Did You Know?
- Agricultural, forestry, and fishing workers are 35x more likely to die from heat than other workers
- Men are 32x more likely to die from heat than women
- Age is NOT a significant risk factor, young men can also die
- 34% of heat related deaths occur during July
- Most workers fall ill between 12 pm and 6 pm
- 71% of workers who die from heat exposure die on the day they got sick
What is Heat Stress?
Heat stress occurs when your body has excess heat and is unable to get rid of it. Your normal body temperature should be around 97-99 degrees, but if it rises above 100 degrees, you may be at risk of heat stress. There are several stages of Heat Stress that you should not ignore: 1. Heat rash, 2. Heat cramps, 3. Heat Exhaustion, and 4. Heat Stroke.
How Do You Treat Heat Stress?
Working outside in the hottest months can be hard on your body and can quickly turn into Heat Stress. For low severity cases, precautions should still be taken. For both Heat Rash and Heat Cramps you should immediately find some sort of shade, change your clothing to keep your skin dry, and hydrate with water and electrolyte solutions.
In cases with increased severity, you may experience dizziness, fainting, headache, nausea, vomiting, irritability, decreased urination, and increased thirst. To treat these more severe symptoms, there are several things to do. If the worker has fainted or has a combination of symptoms, they should seek medical attention right away. Move the worker safely into a cooler area in the shade and remove any unnecessary clothing like jackets, socks, and shoes. Encourage the worker to take small sips of water, and NEVER leave them alone.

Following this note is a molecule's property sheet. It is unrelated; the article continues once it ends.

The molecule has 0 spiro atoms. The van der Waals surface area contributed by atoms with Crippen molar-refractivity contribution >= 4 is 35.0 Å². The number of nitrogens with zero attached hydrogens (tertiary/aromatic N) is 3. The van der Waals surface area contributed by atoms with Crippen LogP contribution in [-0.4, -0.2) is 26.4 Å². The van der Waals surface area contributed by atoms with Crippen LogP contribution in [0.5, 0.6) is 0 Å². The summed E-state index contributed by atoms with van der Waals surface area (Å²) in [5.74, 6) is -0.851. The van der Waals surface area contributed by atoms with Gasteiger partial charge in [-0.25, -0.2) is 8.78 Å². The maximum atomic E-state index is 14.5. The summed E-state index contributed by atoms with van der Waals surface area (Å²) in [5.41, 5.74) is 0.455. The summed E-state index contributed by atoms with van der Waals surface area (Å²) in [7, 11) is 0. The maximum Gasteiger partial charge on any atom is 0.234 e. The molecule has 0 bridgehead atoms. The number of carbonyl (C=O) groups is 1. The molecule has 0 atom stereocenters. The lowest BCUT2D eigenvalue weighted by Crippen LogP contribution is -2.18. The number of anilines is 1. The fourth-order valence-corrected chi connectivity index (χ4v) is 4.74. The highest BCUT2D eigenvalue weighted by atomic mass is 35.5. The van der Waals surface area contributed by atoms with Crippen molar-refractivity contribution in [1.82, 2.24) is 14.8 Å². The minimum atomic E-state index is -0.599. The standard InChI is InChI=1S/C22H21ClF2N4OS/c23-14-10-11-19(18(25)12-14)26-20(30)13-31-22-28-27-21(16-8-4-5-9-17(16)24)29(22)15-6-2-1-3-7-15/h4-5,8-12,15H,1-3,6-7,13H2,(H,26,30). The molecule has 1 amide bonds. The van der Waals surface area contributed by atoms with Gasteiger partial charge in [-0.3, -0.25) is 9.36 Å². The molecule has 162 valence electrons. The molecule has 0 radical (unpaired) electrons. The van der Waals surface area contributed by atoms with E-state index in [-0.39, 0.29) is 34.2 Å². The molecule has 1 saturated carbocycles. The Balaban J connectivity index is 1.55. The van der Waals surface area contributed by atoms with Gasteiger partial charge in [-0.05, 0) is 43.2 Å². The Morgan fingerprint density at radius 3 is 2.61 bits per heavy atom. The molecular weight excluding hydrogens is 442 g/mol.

There are also several emergency symptoms of Heat Stroke to be aware of including confusion, a change in behavior, slurred speech, loss of consciousness, high body temperature, a stop in sweating, and profuse sweating.
In emergencies, if the worker has multiple of these Heat Stroke symptoms, it can be a fatal situation. CALL 911! While waiting for paramedics, move the worker to a shaded area and immerse the individual (up to their neck) in cool water if possible, without risk of drowning. If it is not possible to immerse the individual, put ice packs, cold water rags, or other cool items on the individual’s body and begin to fan them. Remember- do NOT leave the person alone!
What is Dehydration?
Dehydration can be a dangerous loss of body fluid caused by illness, sweating, or inadequate intake of water. Workers can be dehydrated without experiencing a heat related illness. Urine color is an important indicator of level of hydration.
A pale yellow or translucent yellow color of urine indicates that an individual is properly hydrated. As the color progresses to a darker yellow, amber, or even brown, it is an indication that someone is dehydrated and needs to hydrate immediately.
Lack of fluids is just one cause of dehydration. It can also be caused by acute kidney injury, rhabdomyolysis, increased risk of diabetes, metabolic syndrome, and an increased risk of kidney stones.
How Do You Treat Dehydration?
The best treatment for dehydration is prevention. Those working outside should drink at least half a liter of water before beginning work. This intake should be kept up at a rate of about 1 liter per hour.
It can also be helpful to supplement with electrolytes like Gatorade (mix 2 parts water, 1 part Gatorade), or homemade electrolytes (1/4 to ½ teaspoon of salt, 1 tablespoon sugar, and stir into 1 liter of water). Eating foods with natural electrolytes can also be beneficial. These include foods like bananas, watermelon, avocados, yogurt, bone broth, or queso fresco.
Ask Yourself These Questions:
- Do you have access to shade on the worksite? Can you stop working to get to shade if you need it?
- Does the employer/crew leader encourage you to drink water?
- Will you lose pay if you stop working to rest in the shade/drink water?
- Will you be teased or retaliated against if you rest or stop to drink water?
All Nebraska employers are obligated to provide fresh water for their employees, equipment to protect you from pesticides, and many other rights. If you have any questions or need legal help, please contact our Statewide AccessLine or apply for services online. You can contact our Agricultural Worker Rights team directly on WhatsApp at 531-207-8919.